It’s not unusual for Japanese sci-fi films from this era to be released up to several years later in the states, as well as being renamed. The original Godzilla, which was released in Japan in 1954, didn’t come stateside until 1956 with the title Godzilla, King of the Monsters! That version featured edits with Raymond Burr as an added character existing through the events of the film. Invasion of Astro-Monster (not “the Astro-Monster”, just “Astro-Monster”) was not edited for release in America, but it was delayed for five years, until 1970, showing up with the titles Monster-Zero or Godzilla vs Monster-Zero. It also featured a dubbed soundtrack, where Nick Adams’ voice is the only one actually in English – he was dubbed into Japanese for the original release.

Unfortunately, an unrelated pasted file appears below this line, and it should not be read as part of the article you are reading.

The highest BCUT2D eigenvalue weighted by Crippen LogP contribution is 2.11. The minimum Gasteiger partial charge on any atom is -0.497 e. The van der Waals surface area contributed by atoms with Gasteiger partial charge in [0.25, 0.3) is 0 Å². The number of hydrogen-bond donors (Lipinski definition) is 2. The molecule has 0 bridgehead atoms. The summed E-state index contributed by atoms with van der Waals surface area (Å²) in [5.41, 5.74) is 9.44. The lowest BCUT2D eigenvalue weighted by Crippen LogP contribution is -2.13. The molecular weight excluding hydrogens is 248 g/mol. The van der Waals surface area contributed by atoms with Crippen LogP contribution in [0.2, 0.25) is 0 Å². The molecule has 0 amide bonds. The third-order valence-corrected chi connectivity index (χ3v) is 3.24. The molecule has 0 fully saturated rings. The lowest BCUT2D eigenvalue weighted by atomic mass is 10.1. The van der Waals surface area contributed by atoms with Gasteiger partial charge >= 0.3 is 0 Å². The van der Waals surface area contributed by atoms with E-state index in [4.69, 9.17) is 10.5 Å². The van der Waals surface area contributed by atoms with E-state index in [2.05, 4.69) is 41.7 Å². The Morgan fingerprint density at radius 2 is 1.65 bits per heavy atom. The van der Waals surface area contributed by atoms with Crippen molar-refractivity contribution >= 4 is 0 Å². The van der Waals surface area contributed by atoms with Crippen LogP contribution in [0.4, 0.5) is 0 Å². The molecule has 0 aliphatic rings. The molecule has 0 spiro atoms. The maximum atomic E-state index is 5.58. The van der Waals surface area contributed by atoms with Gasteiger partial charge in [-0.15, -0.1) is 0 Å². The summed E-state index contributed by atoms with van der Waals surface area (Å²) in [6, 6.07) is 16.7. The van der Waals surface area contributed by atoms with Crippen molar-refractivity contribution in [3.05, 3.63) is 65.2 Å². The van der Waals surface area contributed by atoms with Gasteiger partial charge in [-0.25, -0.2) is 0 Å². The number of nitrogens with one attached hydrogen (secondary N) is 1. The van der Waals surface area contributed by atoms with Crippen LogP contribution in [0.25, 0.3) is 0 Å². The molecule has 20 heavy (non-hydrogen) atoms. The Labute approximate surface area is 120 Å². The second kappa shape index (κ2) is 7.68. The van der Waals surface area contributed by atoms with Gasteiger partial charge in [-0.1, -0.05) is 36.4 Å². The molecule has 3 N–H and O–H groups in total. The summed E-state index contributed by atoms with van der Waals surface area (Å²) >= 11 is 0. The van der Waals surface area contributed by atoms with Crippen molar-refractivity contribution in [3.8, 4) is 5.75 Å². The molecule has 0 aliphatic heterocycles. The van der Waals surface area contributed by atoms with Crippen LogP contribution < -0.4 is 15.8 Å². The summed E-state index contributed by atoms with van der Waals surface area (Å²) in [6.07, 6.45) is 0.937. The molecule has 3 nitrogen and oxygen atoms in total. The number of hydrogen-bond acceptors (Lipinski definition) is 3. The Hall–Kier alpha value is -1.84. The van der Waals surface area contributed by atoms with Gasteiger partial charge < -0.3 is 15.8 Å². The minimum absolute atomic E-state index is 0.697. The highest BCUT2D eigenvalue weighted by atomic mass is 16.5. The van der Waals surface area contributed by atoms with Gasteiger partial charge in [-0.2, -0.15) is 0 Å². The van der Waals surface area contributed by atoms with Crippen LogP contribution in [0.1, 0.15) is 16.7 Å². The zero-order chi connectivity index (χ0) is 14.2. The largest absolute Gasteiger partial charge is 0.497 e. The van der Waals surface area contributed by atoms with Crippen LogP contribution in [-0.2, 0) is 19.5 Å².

This film also brings the Godzilla franchise firmly into the space-age, with the advent of the World Space Agency. It appears that the filmmakers wanted to make Japan a member of the space race, along with Russia and the United States, by having the WSA be located in Tokyo. The mission also brings along a token American, Glenn, who brings a lot of levity and “okay’s” to the trip. Unfortunately, the spacesuits they wear do not look very appropriate to interstellar travel. In terms of realism, the suits from Robinson Crusoe on Mars are more authentic looking. But the off-duty jumpsuits look pretty sharp, which is a staple of Japanese sci-fi films and television shows from the 60s and 70s.